You are here

Health Inspection Grade Posting

February 1, 2011

RAMW Opposes Health Inspection Grade Posting Legislation


Washington, DC (January 21, 2011) -  Legislation was introduced in the Council of the District ofColumbia which would revamp the current health inspection regulations forrestaurants in Washington, DC. RAMW is opposed to this legislation – as we werewhen a version was introduced in 2009; that bill died in committee, as this oneshould.

This legislation mandates a simplistic letter grading systemwith the grade posted in the restaurant’s front window. The process of healthinspections is a one-day snapshot that may or may not reflect the restaurant’srecord of compliance with health regulations and does not truly reflect therisk of the establishment to the consumer. Without a significant infusion offunding to the DC Department of Health and additional inspection staff, it ishighly unlikely that re-inspections will be done in a timely manner. The loserin this all too likely scenario is the restaurant…there are no winners.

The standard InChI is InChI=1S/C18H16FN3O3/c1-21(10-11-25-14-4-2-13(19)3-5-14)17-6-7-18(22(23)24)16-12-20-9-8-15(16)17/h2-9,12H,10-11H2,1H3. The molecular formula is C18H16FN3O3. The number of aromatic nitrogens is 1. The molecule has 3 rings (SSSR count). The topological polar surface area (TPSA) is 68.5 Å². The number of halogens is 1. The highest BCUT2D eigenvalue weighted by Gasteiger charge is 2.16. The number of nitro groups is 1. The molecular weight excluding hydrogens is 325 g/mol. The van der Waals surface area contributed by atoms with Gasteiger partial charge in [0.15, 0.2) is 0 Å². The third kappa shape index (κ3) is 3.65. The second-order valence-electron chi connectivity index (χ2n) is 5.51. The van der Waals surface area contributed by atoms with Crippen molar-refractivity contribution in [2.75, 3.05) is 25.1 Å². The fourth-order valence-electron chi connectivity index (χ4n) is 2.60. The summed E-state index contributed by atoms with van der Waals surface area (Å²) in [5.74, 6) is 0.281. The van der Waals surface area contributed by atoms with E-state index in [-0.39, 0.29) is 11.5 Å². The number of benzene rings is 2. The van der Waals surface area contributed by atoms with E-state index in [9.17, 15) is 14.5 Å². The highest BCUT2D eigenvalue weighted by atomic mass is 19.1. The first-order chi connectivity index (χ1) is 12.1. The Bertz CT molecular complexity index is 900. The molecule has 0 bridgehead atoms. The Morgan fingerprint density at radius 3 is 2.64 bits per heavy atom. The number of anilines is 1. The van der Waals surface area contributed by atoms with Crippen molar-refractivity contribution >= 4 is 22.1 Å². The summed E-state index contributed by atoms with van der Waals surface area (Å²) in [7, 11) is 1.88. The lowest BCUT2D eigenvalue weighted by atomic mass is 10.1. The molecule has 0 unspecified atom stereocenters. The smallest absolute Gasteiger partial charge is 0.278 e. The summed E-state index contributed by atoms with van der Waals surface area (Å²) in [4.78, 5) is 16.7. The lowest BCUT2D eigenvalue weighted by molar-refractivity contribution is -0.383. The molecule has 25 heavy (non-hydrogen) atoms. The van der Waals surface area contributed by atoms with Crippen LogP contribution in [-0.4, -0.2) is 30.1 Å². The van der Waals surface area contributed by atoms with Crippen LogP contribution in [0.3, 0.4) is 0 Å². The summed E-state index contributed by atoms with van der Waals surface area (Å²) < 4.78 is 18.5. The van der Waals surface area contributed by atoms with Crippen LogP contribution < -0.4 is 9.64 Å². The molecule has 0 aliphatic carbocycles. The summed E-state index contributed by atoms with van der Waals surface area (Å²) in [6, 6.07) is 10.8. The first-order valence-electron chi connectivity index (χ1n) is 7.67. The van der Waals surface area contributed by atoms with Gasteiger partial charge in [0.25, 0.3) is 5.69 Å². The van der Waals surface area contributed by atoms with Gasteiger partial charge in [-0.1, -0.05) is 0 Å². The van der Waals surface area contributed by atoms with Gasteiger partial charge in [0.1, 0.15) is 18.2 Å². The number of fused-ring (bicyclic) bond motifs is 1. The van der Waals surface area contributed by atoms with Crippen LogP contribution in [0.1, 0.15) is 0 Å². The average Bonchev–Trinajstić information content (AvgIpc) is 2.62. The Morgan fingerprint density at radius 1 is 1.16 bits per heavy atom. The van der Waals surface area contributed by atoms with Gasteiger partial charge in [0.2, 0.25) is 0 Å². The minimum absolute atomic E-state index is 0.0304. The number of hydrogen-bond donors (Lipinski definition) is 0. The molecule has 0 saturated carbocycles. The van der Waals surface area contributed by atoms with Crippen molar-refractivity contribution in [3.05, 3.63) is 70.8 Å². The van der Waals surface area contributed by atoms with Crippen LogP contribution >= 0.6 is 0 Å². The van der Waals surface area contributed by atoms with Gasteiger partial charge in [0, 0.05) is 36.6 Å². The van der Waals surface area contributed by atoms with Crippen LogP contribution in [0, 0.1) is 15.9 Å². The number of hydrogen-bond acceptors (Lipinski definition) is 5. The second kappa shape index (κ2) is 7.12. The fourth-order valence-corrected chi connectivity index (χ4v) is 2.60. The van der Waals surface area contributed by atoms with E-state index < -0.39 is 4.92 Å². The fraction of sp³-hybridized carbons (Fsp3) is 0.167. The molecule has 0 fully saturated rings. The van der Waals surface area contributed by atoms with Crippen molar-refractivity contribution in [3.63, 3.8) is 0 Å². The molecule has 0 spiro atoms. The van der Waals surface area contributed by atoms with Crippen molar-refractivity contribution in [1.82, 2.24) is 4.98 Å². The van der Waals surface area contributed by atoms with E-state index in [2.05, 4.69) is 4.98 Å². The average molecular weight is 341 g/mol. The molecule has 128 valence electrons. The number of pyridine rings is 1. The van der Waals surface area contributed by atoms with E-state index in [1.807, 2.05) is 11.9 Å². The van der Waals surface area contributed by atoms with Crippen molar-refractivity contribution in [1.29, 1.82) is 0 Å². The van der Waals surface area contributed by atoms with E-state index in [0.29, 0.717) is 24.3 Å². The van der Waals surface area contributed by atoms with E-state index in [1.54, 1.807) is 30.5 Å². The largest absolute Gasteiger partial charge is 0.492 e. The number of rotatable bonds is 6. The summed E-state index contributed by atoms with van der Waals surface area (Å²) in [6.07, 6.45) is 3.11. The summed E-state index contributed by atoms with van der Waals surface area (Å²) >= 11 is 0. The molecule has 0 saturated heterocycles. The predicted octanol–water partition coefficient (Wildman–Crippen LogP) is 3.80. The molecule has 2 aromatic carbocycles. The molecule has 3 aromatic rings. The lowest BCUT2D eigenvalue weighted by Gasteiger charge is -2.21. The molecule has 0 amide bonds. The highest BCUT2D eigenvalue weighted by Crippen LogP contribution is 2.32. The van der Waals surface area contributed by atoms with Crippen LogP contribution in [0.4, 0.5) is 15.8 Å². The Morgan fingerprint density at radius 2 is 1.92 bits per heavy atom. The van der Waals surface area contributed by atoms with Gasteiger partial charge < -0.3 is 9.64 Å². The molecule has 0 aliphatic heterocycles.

The current food code regulations contain provisions forcommending restaurants that consistently perform well in inspections – apositive reinforcement tool that any educator will tell you is more powerfulthan the threat of negative consequences such as is proposed by thislegislation. Unfortunately, the commendation provisions which have been inplace for many years are not used. Rather than simply having the HealthDepartment follow its current regulations by implementing the commendationprovisions, another layer of regulation is being proposed.

Also, current regulations provide for the posting ofinspections online which gives the consumer a number of reports to gauge therecord of performance of the establishment which is the much more realistic andfair reportage rather than letter grading. Last summer the DC Department ofHealth began posting the past three years of reports and will continue with anew digital system that gives consumers the information they need in anaccessible form.



Related Issues & Advocacy Categories:
Washington DC